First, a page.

Prior to current buildup: Russia has numerous military bases near its border with Ukraine and added several installations inside Crimea after 2014, when it annexed the territory. Russian troops are also stationed in Transnistria, a Russian-backed breakaway region of Moldova.

2

December 2021: Toward the end of last year, Russia began moving troops, tanks and heavy artillery into new positions across the country. Much of that buildup focused on two breakaway provinces in eastern Ukraine, Donetsk and Luhansk, where the Ukrainian military has been at war with Russian-backed separatists since 2014.

3

January: Russia started moving equipment and troops into Belarus, a close ally, in preparation for joint military drills. Russian forces in Belarus might allow Russia to open a new front on Ukraine’s northern border, closer to the capital, Kyiv.

4

February: Russian officials announced a partial withdrawal of troops, though U.S. officials disputed this claim and said Russia had increased its presence instead. Units from the Central and Eastern Military Districts, which are some of Russia’s most advanced, remain deployed.

Josh Holder, Allison McCann, Scott Reinhard and Michael Schwirtz

Feb. 21, 2022

Donetsk and Luhansk: breakaway regions at the center of the conflict

President Vladimir V. Putin recognized the independence of two territories in eastern Ukraine, Luhansk and Donetsk, that are largely controlled by Russian-backed separatists. Shortly after, Russian troops were ordered into the area, a move that threatens to sharply escalate the conflict with Ukraine and could be a prelude to a broader invasion.

Claimed by separatists,

held by Ukraine

Held by

Russian-backed

separatists

Claimed by

separatists,

held by Ukraine

Held by

Russian-backed

separatists

Claimed by separatists,

held by Ukraine

Held by

Russian-backed

separatists

The New York Times

The separatist enclaves claim all of Ukraine’s eastern Donetsk and Luhansk regions as their territory, but they control only about one-third of the area. It was not immediately clear whether Mr. Putin would recognize the enclaves in their de facto borders or would seek to expand them by force.

Ukraine and the rest of the world view the enclaves as Ukrainian territory. The Russian-backed separatists in the region have been embroiled in a long-running conflict with Ukrainian forces.

Blacki Migliozzi and Lazaro Gamio

Feb. 19, 2022

Shelling intensifies in Eastern Ukraine

Over the past several days, artillery barrages continued to target areas in east Ukraine. Shelling targeted the region around the town of Svitlodarsk — an area that includes key infrastructure such as a drinking water supply network and one of Europe’s largest fertilizer factories.

Russian military positions

Russia-Belarus

mock battle

Russia-Belarus

mock battle

Russia-Belarus

mock battle

Source: Russian positions from Rochan Consulting as of Feb. 16. The New York Times

And at a military training ground in Baranovichi, Belarus, Russian and Belarusian forces conducted a mock battle in a joint exercise. The 10-day joint military exercises are scheduled to end on Sunday.

Eleanor Lutz and Jugal K. Patel

Feb. 19, 2022

Where Russia’s military is positioned around Ukraine

Russia strengthened its military presence around Ukraine in January and February, with new deployments of troops and military equipment in multiple locations, including Crimea, Belarus and near Eastern Ukraine, furthering fears of an imminent invasion.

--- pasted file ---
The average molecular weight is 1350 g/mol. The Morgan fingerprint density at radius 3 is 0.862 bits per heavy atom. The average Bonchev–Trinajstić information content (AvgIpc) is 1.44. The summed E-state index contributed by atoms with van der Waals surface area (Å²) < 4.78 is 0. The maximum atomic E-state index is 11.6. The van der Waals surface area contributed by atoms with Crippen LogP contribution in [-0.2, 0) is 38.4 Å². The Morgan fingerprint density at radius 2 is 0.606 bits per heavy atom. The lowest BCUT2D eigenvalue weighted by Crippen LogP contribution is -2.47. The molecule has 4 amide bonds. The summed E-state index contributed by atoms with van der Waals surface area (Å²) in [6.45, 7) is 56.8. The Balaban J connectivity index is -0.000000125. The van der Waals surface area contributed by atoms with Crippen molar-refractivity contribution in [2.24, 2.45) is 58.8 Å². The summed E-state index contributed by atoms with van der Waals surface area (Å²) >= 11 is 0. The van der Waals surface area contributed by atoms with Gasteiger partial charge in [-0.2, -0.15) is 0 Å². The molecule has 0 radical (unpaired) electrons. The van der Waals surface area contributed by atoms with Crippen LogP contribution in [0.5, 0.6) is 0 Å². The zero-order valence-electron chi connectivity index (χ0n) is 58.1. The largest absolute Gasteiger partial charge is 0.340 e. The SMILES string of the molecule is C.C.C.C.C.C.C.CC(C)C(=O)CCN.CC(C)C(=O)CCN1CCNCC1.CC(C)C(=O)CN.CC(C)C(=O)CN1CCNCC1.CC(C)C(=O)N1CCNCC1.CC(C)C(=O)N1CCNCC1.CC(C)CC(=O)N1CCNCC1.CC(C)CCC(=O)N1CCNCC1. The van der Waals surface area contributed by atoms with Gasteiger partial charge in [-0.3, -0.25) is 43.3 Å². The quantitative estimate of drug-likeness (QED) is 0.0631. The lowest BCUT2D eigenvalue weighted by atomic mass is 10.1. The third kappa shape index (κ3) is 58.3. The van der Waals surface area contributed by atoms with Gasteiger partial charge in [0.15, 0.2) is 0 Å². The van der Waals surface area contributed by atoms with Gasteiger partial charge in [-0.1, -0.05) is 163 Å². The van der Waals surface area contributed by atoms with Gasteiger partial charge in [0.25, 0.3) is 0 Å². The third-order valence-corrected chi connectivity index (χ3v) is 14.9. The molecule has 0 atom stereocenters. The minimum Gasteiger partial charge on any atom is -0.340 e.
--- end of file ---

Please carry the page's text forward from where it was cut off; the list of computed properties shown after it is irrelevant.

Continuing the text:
Russian military positions as of Feb. 16

Source: Russian positions from Rochan Consulting The New York Times

Troops, tanks and heavy artillery have moved into positions that threaten to widen the conflict in Ukraine’s east and potentially open a new front on Ukraine’s northern border, closer to its capital, Kyiv. It provides a snapshot of current Russian positions. It is based on information obtained by Ukrainian and Western officials as well as independent military analysts and satellite imagery.

Eleanor Lutz, Jugal K. Patel and Scott Reinhard

Feb. 15, 2022

Europe’s reliance on Russian gas could be reshaped

Europe relies on Russia’s natural gas to help heat millions of homes, generate electricity and power factories. With Russian troops massed along Ukraine’s border, the continent’s heavy dependence on Russia is limiting its diplomatic options and threatening to throw its energy supplies into turmoil.

Imports of gas from Russia to E.U. countries

Share of country’s natural gas imports from Russia, 2020

Arrow width proportional

to country’s total gas imports

from Russia.

Arrow width proportional to

country’s total gas imports

from Russia.

Arrow width proportional to country’s

total gas imports from Russia

Source: EuroStat and the British Department for Business, Energy & Industrial Strategy Note: Austria did not report the source of its natural gas imports in 2020. Data includes both piped and liquefied natural gas. The New York Times

If the flow of gas is interrupted, either as collateral damage from warfare or as a negotiating tactic by President Vladimir V. Putin of Russia, experts worry that already high prices in a constantly shifting global market could skyrocket. Businesses may be forced to close temporarily, and if cutoffs persist, households already facing higher utility bills this winter could feel even more pain.

Josh Holder, Karl Russell and Stanley Reed

Notes on disputed areas shown on the maps

Crimea was invaded and annexed by Russia in 2014. The action was widely condemned under international law, and the territory remains disputed.

Eastern Ukraine has been in conflict since 2014 with fighting between the Ukrainian military and Russian-backed separatists. The dotted line in the eastern region of Ukraine shows the approximate dividing line between the two sides.

Transnistria, a Russian-backed breakaway region, lies on the eastern edge of Moldova.